For me, the point of playing music is to live where you don’t. In my way of seeing things, a human being has three components: physical, mental and emotional. Very few activities I can think of require us to use all three of these components to the highest level at the same time. Music does. Playing music expressively makes us feel like whole human beings and is a wonderful experience – one reason why some students are willing to practice many hours a day. Most of us tend to identify with one aspect more than the other two. The teachers therefore have to modify their approach according to where their students tend to spend most of their time.  My explanations to children who live in their intellect, for example, are often quite different from those to students who live primarily in their bodies (some of my students are serious dancers or athletes).

The student mentioned above has no doubt thought out everything – dynamics, phrasing, fingering, bowing, etc. But she just can’t let herself live in the other parts of herself. You can hear her thinking when she plays and that is what is bothering her teacher. Students who are stuck in their heads (which society generally praises, values and promotes), are not aware that there is more to themselves than what is going on in their heads or their bodies.

How to approach students who may even be afraid of what they can’t see or think through?  You talk to them. They need explanations, intellectual ones. You can give all kinds of musical examples to students like this but it will mean nothing to them unless you try to explain the mystery that is music and help them have an intellectual insight. This way you give them an approach they can understand to help them accede to the other aspects of themselves.

The way we teach music is often just like sending a child to house of worship, teaching him to pray without ever telling him there is a God – if she has “talent” she’ll figure it out on her own! Obviously, those who give their children a religious education, talk about God from the beginning of their children’s lives. Why should we not talk about the spiritual aspects of making music when needed? I often tell my students that playing music is another form of prayer or meditation, a manipulation of subtle energy. Music is about transcendence, trusting our minds and bodies to do the job they have been trained for so we can free our spirits to express something more. It is not thinking only about ourselves or how we are going to put our definitive stamp on the music. So far, I fear that the student mentioned above thinks she is just the sum of her body and her mind.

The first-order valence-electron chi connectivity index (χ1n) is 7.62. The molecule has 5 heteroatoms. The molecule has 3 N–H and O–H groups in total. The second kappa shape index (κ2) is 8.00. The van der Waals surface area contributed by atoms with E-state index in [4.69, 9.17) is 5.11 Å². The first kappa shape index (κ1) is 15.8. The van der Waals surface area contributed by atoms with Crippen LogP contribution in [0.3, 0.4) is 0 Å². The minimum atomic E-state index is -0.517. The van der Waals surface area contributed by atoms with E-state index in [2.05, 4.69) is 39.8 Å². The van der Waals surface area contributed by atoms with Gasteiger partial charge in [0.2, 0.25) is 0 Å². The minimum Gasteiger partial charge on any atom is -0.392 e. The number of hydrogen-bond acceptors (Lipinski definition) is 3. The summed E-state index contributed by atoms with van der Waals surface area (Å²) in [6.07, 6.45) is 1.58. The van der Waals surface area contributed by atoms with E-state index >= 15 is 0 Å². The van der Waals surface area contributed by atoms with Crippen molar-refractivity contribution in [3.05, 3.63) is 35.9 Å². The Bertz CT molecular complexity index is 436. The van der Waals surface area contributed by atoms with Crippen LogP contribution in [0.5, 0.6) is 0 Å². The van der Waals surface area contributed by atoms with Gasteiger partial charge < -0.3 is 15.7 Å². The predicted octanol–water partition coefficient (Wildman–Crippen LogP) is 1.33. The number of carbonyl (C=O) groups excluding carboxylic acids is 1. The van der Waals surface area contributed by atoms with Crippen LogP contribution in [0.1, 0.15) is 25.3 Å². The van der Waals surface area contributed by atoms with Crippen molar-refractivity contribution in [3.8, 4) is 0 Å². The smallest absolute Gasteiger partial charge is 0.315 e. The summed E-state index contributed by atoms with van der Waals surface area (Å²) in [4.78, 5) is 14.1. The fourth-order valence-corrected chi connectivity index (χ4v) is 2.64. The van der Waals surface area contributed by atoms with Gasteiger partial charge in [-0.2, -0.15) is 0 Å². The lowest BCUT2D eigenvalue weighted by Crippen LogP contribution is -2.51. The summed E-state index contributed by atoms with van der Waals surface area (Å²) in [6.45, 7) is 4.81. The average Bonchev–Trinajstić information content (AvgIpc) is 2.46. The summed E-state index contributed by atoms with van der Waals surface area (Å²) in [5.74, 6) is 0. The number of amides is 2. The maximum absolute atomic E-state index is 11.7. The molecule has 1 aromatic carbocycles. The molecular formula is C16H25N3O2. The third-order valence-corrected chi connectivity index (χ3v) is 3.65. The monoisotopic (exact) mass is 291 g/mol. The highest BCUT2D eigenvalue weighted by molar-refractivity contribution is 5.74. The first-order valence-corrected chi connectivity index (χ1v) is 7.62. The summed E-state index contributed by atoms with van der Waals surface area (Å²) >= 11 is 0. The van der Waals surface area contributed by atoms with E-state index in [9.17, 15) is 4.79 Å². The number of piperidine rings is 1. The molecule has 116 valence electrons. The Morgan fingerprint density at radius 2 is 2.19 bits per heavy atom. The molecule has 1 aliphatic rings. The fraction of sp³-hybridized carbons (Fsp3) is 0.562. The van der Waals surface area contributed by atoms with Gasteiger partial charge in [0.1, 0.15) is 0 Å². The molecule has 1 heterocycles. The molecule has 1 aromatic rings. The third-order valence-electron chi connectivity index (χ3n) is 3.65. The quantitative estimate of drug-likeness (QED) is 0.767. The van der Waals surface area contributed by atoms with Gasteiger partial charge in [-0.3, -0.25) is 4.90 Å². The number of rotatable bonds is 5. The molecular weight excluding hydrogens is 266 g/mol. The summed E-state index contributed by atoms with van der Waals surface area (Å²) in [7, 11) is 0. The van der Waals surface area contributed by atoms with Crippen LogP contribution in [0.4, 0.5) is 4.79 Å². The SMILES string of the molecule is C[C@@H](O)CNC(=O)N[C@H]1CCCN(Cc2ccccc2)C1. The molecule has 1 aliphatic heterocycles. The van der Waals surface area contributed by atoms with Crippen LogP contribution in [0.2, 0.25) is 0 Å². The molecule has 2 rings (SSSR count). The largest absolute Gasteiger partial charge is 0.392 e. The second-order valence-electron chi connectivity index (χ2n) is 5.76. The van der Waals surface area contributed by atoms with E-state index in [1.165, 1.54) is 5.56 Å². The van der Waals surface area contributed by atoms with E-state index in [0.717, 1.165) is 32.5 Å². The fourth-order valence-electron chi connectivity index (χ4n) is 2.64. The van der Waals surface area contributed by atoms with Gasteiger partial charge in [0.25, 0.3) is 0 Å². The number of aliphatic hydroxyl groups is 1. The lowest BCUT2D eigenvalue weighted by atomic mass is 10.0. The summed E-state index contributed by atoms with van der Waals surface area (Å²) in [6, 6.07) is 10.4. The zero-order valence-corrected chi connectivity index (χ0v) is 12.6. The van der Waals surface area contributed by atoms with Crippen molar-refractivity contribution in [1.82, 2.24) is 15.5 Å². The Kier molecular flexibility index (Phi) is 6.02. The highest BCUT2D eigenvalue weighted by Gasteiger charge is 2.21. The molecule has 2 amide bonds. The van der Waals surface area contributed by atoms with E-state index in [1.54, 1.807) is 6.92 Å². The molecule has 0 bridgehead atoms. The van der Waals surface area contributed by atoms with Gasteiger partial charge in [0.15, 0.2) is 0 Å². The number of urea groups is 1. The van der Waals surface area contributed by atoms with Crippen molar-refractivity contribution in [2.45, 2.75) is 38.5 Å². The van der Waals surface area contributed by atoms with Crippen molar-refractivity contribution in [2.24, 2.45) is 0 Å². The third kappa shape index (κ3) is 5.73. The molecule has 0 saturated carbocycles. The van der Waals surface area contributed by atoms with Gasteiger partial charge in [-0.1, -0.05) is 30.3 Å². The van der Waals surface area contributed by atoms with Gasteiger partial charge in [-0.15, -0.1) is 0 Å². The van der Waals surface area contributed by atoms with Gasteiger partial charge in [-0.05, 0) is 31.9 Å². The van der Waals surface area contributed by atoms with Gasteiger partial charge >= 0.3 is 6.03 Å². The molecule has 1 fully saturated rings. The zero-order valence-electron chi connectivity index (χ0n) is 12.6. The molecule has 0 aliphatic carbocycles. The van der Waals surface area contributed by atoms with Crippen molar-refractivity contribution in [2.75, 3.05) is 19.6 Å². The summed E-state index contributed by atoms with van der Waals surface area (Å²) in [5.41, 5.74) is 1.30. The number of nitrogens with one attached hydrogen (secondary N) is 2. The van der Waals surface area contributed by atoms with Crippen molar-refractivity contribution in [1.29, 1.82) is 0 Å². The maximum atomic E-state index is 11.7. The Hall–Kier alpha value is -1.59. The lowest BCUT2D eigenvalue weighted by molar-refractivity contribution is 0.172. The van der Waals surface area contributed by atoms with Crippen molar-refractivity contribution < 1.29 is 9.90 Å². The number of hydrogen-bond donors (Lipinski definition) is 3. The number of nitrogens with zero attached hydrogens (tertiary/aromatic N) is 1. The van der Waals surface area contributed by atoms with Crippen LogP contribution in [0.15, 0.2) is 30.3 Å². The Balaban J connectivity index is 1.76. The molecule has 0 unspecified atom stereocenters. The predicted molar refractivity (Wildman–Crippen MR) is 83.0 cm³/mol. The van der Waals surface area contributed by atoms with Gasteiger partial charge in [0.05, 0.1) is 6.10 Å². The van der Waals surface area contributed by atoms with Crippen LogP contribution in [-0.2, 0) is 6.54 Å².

There are other factors that sometimes block students from expressing themselves musically.  Here is a list of a few of them: Continue reading

12 July 2017

Giving Up

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“How do you cope with ending lessons with a student who you so desperately want to help? I’m not reaching this student and it’s affecting me negatively at this point.”

Another excellent question from an anguished teacher. My answer? I wouldn’t give up. In fact, I never give up no matter how provoked. Before you think I’m preaching from a high horse, know that I am speaking from painful experience.

Once, at the beginning of my career, I had two students who were driving me crazy. I must have given the same lesson twenty times to each of these children. Neither had any help at all from their parents. I thought that the parents were wasting their money and when I informed them that their children weren’t getting anywhere, they appreciated my honesty and stopped the lessons. No teacher or parent has ever told me I did the wrong thing.

Oh wait, there is one: me. On reflection, I later realized that I had my priorities all wrong. What were they?

  1. My comfort. As you may have noticed above, I said they were driving me crazy so I certainly wasn’t thinking about my students.
  2. That the parents weren’t getting their money’s worth. Who am I to decide that?

This brings us to the problem of what is the teacher’s responsibility? To whom does the teacher owe allegiance and best efforts? Whom should the teacher be worrying about? What is a teacher’s bottom line?

I have come to the conclusion that my responsibility is to the student and only the student. I have now and have had my fair share of unhelpful, indifferent and even obstructing parents, parents who don’t/won’t listen or take my advice but I don’t give up. While I realize you can’t save children from their parents, you can certainly make things a little easier by having them know that at least one adult in their lives is on their side. How do you do this? You teach them no matter what. No matter if they have practiced badly or have been given the wrong information, no matter if their behavior is less than perfect, you persist. Why? Two reasons: Continue reading

27 June 2017